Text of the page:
Minister's forestry development plan recommends reducing felling volumes

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Minister of the Environment Madis Kallas (SDE).
Minister of the Environment Madis Kallas (SDE). Source: Ken Mürk/ERR

Minister of the Environment Madis Kallas (SDE) has submitted for a round of approvals Estonia's new forestry development plan through 2030 (MAK2030), which places greater emphasis on climate goals and biodiversity conservation and recognizes that felling volumes must therefore decrease.

"The new version of the forestry development plan (MAK) provides that forest felling volumes must decrease, or we won't be able to meet our criteria of placing a much greater emphasis on biodiversity and the forest ecosystem," Kallas told ERR on Wednesday.

According to Kallas, one significant change will be the MAK highlighting that forestry must ensure forest ecosystem and climate goals and take biodiversity into account as well.

"Previously it was that it must take forest ecosystems and other factors into account, but that was too general for me; I wanted [it to say that] it must ensure," he said about the change in emphasis.

"The work found that, taking the carbon balance, timber supply of the forestry industry and changes to forest stock and age distribution into account, average annual felling volumes should total 10-12 million cubic meters," stated an annex to the development plan citing a 2021 study by the Environment Agency and the Estonian University of Life Sciences (EMÜ) analyzing the binding capacity of the  land use, land use change and forestry (LULUCF) sector through 2050.

Current annual felling volumes in Estonia are in the range of 10-12 million cubic meters.

"In the scenarios considered, it was found that the volume of regeneration felling in a rotation should be an average of 8-9 million cubic meters a year," the annex read. "At such annual average felling volumes, forest stocks should either remain stable or increase, depending on the forest growth scenario. And thus carbon sequestration will take place in the forest year after year. Considering that approximately 47 percent of managed forests are mature or maturing, however, it was found that care must be taken at the aforementioned felling volumes to ensure that regeneration felling targets forest that has reached or exceeded felling age, and that, when felling, the optimal ratio of felling species and species being felled is observed."

At the same time, it says that it can be concluded, based on the data and analyses available to the forestry development plan governing body and considering various forest management scenarios and their long-term impacts, that Estonia should move toward the most uniform forest management possible, taking all aspects into account. This would balance the needs of society with the wishes and expectations of interest groups, the ministry noted.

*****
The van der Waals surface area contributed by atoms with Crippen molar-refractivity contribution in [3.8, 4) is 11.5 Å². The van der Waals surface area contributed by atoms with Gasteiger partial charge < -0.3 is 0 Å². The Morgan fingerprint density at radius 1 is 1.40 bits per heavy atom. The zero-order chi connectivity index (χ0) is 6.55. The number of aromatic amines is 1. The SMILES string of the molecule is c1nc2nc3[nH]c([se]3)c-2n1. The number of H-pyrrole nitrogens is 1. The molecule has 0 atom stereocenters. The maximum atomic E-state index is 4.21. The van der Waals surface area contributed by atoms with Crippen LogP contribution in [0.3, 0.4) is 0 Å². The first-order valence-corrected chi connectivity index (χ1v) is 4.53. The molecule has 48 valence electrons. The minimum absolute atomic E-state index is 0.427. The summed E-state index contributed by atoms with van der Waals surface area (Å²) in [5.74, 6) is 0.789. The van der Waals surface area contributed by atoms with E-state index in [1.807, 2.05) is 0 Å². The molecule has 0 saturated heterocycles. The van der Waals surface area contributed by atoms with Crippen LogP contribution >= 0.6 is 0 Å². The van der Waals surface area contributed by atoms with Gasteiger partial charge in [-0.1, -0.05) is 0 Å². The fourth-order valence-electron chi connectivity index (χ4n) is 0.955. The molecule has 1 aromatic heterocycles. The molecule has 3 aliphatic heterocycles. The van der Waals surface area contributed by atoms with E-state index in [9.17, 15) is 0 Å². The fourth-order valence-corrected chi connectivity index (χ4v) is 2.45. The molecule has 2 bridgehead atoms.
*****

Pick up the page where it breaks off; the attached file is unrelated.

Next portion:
"Not one felling area or volume determined at the development plan level will guarantee that set objectives will automatically be fulfilled," it was nonetheless stressed. "Thus it is crucial to continuously monitor forest use and make adjustments to forecasts and limits if necessary in order to meet the objectives set by the development plan."

The latest version of the MAK2030 has been expanded in the biodiversity and nature conservation fields. For example, the development plan now includes a recommendation for legislative amendments. The first recommendation would extend the current reforestation time, which would help prevent the concentration of large open spaces; another recommendation would reduce the maximum felling area from the current 7 hectares to 5 hectares, the Ministry of the Environment said in a press release.

Kallas described the development plan he submitted as a proposal to the Riigikogu for compromise.

"I hope that the Riigikogu will accept the development plan for [legislative] proceedings, involve all parties again if necessary and we can finally reach a societal decision regarding how we will protect and manage Estonia's forests going forward," he said.

The ministry hopes the development plan will reach the Riigikogu at the beginning of next year.

Impact assessment goes beyond environmental

The minister of the environment also signed off on the assessment of the development plan's environmental and other significant impacts.

This marks the first time that the development plan includes such a broad range of assessed impacts — not only on the natural environment, but also on the social and cultural spheres. Assessment works were coordinated by OÜ Maves.

The impact assessment did not identify any direct conflict with the objectives or metrics of any other strategic planning documents.

Furthermore, no reason was determined based on an expert assessment and checklist to reformulate any objectives or measures included in the forestry development plan.

The impact assessment report does, however, include a series of proposals which must be taken into account in the implementation of the development plan. The authors of the report likewise stress that emerging environmental impacts must be consistently monitored as the development plan is implemented, and that mitigation measures must be introduced where necessary.


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Editor: Aili Vahtla

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